Truly intriguing how wildlife happily exists amidst razor sharp vertical rocks in the mesmerising ‘Forest of knives’? Limestone sculptures sharp enough to slice through quality climbing gloves, rising up to 500 feet. Tsingy de Bemaraha National Park on Madagascar’s west coast is known as ‘Forest of knives’. Absolutely unlike any place on the planet. Tsingy refers to limestone formations in stone forests. Means ‘walking tiptoes’ or ‘place where one can’t walk’.
Tsingy de Bemaraha owes it’s beauty to 200 million years of heavy tropical rainfall erosions. Believed ground-water from heavy rains entered porous limestones to create caves, tunnels. When roofs of caves, tunnels eventually collapsed, giant spires emerged.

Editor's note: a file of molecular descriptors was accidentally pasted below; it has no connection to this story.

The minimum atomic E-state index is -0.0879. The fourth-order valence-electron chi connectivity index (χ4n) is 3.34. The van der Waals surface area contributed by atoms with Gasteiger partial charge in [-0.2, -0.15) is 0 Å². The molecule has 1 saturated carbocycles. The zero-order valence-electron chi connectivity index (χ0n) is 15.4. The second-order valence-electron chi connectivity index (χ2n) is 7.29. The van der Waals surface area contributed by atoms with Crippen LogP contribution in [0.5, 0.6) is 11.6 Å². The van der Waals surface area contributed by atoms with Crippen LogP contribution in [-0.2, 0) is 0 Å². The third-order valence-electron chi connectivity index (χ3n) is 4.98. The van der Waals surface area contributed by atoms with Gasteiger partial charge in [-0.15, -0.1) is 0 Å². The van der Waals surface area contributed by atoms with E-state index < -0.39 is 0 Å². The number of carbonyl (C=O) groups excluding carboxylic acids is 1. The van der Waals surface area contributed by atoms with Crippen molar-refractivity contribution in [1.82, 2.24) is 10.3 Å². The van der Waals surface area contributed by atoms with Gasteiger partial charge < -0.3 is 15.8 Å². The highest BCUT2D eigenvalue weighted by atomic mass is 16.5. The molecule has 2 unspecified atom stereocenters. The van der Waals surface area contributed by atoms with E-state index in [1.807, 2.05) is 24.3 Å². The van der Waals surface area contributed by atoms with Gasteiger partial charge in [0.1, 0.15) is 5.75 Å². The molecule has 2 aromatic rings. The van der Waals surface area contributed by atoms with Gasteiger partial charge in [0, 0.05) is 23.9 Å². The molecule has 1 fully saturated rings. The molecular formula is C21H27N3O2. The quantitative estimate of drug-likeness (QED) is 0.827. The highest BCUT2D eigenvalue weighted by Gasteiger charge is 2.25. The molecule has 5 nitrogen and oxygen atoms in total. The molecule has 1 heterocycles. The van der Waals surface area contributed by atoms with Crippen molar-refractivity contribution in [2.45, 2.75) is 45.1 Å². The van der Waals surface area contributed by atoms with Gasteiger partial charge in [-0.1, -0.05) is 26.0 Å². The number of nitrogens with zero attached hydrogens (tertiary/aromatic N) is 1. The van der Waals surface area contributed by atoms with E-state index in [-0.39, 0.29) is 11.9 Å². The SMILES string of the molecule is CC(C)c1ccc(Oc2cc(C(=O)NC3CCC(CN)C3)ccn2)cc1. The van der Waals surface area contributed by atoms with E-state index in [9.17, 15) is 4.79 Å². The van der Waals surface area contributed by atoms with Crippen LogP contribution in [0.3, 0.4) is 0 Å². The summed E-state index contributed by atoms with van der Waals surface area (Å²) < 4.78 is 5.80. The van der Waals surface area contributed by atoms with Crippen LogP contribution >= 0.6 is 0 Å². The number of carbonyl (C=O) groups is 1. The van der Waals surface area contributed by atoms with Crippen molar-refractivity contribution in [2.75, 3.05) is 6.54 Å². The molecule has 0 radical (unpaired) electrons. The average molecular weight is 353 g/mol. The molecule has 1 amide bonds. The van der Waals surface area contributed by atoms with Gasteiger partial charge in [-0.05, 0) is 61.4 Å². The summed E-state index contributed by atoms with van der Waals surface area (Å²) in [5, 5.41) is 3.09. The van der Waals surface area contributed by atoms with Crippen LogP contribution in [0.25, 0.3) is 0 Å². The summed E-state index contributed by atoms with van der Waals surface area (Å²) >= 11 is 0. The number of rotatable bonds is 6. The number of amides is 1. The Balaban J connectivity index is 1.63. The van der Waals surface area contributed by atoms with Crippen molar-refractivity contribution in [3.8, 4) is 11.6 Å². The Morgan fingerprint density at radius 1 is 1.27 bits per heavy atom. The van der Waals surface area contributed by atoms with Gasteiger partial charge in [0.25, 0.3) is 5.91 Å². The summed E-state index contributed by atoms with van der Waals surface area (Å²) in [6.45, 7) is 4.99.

Park contains gorges, mangroves, deciduous forests, tropical rainforests, lakes, rivers, rolling hills, waterfalls, sinkholes, extensive underground cave system. Endangered lemur species frolic about limestone needles, 100’s of rare bird species soar. Endemic reptiles, amphibians, rodents roam around. An unusual natural marvel. A great place for adventurous hiking